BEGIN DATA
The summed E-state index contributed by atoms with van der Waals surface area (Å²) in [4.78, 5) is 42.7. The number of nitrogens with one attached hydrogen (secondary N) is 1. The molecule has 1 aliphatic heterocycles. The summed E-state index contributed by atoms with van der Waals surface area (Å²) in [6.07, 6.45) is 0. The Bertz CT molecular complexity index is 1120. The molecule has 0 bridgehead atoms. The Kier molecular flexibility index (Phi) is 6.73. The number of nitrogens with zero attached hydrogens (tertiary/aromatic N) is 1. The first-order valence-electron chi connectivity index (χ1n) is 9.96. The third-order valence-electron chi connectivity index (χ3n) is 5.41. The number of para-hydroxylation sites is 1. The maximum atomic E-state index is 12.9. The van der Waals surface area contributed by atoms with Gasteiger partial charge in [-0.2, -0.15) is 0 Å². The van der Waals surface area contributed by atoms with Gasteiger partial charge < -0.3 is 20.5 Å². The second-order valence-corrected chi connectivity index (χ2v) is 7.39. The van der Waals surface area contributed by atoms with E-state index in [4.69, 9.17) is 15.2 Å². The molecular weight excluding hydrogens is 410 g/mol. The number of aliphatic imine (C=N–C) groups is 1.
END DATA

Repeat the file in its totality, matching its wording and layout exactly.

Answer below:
The summed E-state index contributed by atoms with van der Waals surface area (Å²) in [4.78, 5) is 42.7. The number of nitrogens with one attached hydrogen (secondary N) is 1. The molecule has 1 aliphatic heterocycles. The summed E-state index contributed by atoms with van der Waals surface area (Å²) in [6.07, 6.45) is 0. The Bertz CT molecular complexity index is 1120. The molecule has 0 bridgehead atoms. The Kier molecular flexibility index (Phi) is 6.73. The number of nitrogens with zero attached hydrogens (tertiary/aromatic N) is 1. The first-order valence-electron chi connectivity index (χ1n) is 9.96. The third-order valence-electron chi connectivity index (χ3n) is 5.41. The number of para-hydroxylation sites is 1. The maximum atomic E-state index is 12.9. The van der Waals surface area contributed by atoms with Gasteiger partial charge in [-0.2, -0.15) is 0 Å². The van der Waals surface area contributed by atoms with Gasteiger partial charge < -0.3 is 20.5 Å². The second-order valence-corrected chi connectivity index (χ2v) is 7.39. The van der Waals surface area contributed by atoms with E-state index in [4.69, 9.17) is 15.2 Å². The molecular weight excluding hydrogens is 410 g/mol. The number of aliphatic imine (C=N–C) groups is 1.